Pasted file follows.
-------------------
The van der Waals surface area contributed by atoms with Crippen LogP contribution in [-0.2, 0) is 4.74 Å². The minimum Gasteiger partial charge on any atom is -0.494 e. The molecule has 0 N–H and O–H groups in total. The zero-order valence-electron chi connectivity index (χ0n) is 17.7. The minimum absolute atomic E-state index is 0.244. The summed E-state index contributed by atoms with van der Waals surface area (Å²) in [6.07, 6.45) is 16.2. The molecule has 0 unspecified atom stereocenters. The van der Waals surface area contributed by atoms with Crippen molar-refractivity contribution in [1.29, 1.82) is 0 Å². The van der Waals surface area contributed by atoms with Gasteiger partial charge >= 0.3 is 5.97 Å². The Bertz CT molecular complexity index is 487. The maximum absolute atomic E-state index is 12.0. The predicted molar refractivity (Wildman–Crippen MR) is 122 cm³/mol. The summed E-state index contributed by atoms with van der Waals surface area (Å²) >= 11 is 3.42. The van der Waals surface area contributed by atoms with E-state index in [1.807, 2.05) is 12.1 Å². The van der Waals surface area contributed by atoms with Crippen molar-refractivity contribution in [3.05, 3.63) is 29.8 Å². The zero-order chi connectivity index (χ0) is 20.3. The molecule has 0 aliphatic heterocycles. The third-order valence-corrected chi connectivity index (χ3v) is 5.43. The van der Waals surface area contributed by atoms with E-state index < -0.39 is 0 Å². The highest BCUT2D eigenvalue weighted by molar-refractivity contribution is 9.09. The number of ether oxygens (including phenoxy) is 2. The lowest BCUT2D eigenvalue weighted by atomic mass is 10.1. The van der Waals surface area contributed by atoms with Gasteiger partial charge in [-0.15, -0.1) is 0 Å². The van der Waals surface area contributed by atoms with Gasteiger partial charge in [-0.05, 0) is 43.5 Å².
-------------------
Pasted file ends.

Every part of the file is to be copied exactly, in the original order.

The van der Waals surface area contributed by atoms with Crippen LogP contribution in [-0.2, 0) is 4.74 Å². The minimum Gasteiger partial charge on any atom is -0.494 e. The molecule has 0 N–H and O–H groups in total. The zero-order valence-electron chi connectivity index (χ0n) is 17.7. The minimum absolute atomic E-state index is 0.244. The summed E-state index contributed by atoms with van der Waals surface area (Å²) in [6.07, 6.45) is 16.2. The molecule has 0 unspecified atom stereocenters. The van der Waals surface area contributed by atoms with Crippen molar-refractivity contribution in [1.29, 1.82) is 0 Å². The van der Waals surface area contributed by atoms with Gasteiger partial charge >= 0.3 is 5.97 Å². The Bertz CT molecular complexity index is 487. The maximum absolute atomic E-state index is 12.0. The predicted molar refractivity (Wildman–Crippen MR) is 122 cm³/mol. The summed E-state index contributed by atoms with van der Waals surface area (Å²) >= 11 is 3.42. The van der Waals surface area contributed by atoms with E-state index in [1.807, 2.05) is 12.1 Å². The van der Waals surface area contributed by atoms with Crippen molar-refractivity contribution in [3.05, 3.63) is 29.8 Å². The zero-order chi connectivity index (χ0) is 20.3. The molecule has 0 aliphatic heterocycles. The third-order valence-corrected chi connectivity index (χ3v) is 5.43. The van der Waals surface area contributed by atoms with E-state index < -0.39 is 0 Å². The highest BCUT2D eigenvalue weighted by molar-refractivity contribution is 9.09. The number of ether oxygens (including phenoxy) is 2. The lowest BCUT2D eigenvalue weighted by atomic mass is 10.1. The van der Waals surface area contributed by atoms with Gasteiger partial charge in [-0.15, -0.1) is 0 Å². The van der Waals surface area contributed by atoms with Gasteiger partial charge in [-0.05, 0) is 43.5 Å².